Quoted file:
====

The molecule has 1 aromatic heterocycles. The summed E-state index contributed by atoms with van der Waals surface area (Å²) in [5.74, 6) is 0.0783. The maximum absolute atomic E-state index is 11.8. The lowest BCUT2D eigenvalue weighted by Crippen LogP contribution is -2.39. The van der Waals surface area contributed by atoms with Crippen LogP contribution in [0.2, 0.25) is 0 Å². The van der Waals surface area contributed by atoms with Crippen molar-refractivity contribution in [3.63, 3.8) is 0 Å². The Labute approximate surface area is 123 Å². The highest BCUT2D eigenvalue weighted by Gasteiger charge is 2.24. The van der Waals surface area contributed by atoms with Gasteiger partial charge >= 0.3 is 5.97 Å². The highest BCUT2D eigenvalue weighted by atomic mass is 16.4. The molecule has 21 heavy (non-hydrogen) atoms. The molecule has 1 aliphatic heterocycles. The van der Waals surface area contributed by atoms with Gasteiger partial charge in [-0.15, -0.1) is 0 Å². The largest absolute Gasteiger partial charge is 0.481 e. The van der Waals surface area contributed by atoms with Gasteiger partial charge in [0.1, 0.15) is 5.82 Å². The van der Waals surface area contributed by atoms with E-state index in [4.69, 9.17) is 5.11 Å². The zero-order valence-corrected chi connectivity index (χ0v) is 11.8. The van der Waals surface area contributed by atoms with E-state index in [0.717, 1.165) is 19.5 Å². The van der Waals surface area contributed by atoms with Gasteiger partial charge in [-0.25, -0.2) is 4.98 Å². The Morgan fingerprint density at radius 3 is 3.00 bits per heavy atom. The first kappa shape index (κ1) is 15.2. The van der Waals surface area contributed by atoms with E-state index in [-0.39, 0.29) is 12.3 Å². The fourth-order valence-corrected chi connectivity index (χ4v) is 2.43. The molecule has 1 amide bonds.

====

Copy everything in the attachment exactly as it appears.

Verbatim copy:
The molecule has 1 aromatic heterocycles. The summed E-state index contributed by atoms with van der Waals surface area (Å²) in [5.74, 6) is 0.0783. The maximum absolute atomic E-state index is 11.8. The lowest BCUT2D eigenvalue weighted by Crippen LogP contribution is -2.39. The van der Waals surface area contributed by atoms with Crippen LogP contribution in [0.2, 0.25) is 0 Å². The van der Waals surface area contributed by atoms with Crippen molar-refractivity contribution in [3.63, 3.8) is 0 Å². The Labute approximate surface area is 123 Å². The highest BCUT2D eigenvalue weighted by Gasteiger charge is 2.24. The van der Waals surface area contributed by atoms with Gasteiger partial charge >= 0.3 is 5.97 Å². The highest BCUT2D eigenvalue weighted by atomic mass is 16.4. The molecule has 21 heavy (non-hydrogen) atoms. The molecule has 1 aliphatic heterocycles. The van der Waals surface area contributed by atoms with Gasteiger partial charge in [-0.15, -0.1) is 0 Å². The largest absolute Gasteiger partial charge is 0.481 e. The van der Waals surface area contributed by atoms with Gasteiger partial charge in [0.1, 0.15) is 5.82 Å². The van der Waals surface area contributed by atoms with E-state index in [4.69, 9.17) is 5.11 Å². The zero-order valence-corrected chi connectivity index (χ0v) is 11.8. The van der Waals surface area contributed by atoms with E-state index in [0.717, 1.165) is 19.5 Å². The van der Waals surface area contributed by atoms with Gasteiger partial charge in [-0.25, -0.2) is 4.98 Å². The Morgan fingerprint density at radius 3 is 3.00 bits per heavy atom. The first kappa shape index (κ1) is 15.2. The van der Waals surface area contributed by atoms with E-state index in [-0.39, 0.29) is 12.3 Å². The fourth-order valence-corrected chi connectivity index (χ4v) is 2.43. The molecule has 1 amide bonds.